By Steven Suskin
23 Jun 2013
Photo by Carol Rosegg
Following the death of Rodgers in 1979, oversight of the property gradually loosened. Here you had a viable title, but only 76 minutes of material. An ever-increasing audience hungered for grand new productions of that beloved Rodgers and Hammerstein Broadway musical Cinderella; in reality, though, there was no such thing. Another revised script, more closely reflecting the original telecast — but with "Loneliness of Evening" and "Boys and Girls Like You and Me" (a cut song from Oklahoma!) added — became the official licensed version sometime in the 1980s. The most prominent production since London came in 1990 at the Pantages, from the Los Angeles Civic Light Opera, starring Steve Allen as the King and Rose Marie as the Fairy Godmother. Allen seems to have added jokes; when New York City Opera produced the show in 1993, Allen not only starred but was credited for the book, which was apparently lousy.
The City Opera production was revived in 1995, after which came the Whitney Houston television version in 1997. This one added "The Sweetest Sounds" (from No Strings), "Falling in Love with Love" (from The Boys from Syracuse), and "There's Music in You" (which had been written for Mary Martin in the 1953 film "Main Street to Broadway"). A 2000 national tour — which briefly visited the Theater at Madison Square Garden in 2001 — starred Eartha Kitt as the Fairy Godmother; the City Opera offered their third production in 2004, also starring Kitt, and a 2008 Asian tour starred Lea Salonga.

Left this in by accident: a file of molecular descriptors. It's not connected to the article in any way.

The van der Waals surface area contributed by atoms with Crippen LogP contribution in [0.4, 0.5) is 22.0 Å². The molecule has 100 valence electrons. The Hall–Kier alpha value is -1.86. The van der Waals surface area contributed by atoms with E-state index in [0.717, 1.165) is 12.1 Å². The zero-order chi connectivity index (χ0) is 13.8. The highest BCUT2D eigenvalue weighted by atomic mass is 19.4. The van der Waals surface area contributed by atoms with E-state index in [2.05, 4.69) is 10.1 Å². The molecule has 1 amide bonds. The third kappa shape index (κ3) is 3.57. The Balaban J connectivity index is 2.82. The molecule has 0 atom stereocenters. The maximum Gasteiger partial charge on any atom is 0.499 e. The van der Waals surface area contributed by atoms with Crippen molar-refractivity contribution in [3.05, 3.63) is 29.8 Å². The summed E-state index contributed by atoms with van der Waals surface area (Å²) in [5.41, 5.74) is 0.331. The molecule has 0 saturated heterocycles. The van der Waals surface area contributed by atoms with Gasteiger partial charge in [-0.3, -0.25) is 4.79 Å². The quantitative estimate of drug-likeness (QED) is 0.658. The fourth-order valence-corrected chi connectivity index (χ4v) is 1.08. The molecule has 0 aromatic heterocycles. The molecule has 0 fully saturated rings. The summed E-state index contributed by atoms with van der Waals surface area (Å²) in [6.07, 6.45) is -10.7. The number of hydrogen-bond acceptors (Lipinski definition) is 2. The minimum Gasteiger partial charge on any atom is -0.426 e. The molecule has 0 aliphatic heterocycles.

|photo by Carol Rosegg|
So it's safe to say that Cinderella has been around, in various guises, since Rodgers and Hammerstein sat down to write the thing in the fall of 1956. More to the point, none of these many subsequent Cinderellas has particularly reflected what the two originally wrote. This brings us to the new and "original" Broadway production, presently enjoying million-dollar weeks at the Broadway Theatre. Or more specifically, to the Ghostlight original cast recording of that production. As a result of which we shall not dwell on the book by Douglas Carter Beane which, and here I quote, "offers a new romantic twist on the ultimate makeover story of a maid-turned princess, mixing fresh comedy and wit with the beloved tale's classic elements." This seems opposed to Hammerstein's original intent — "there will be absolutely no updating, no naturalistic or Freudian explanations" — but so be it. Perhaps Hammerstein would have gone about things differently if he had been writing a full-scale musical in the first place.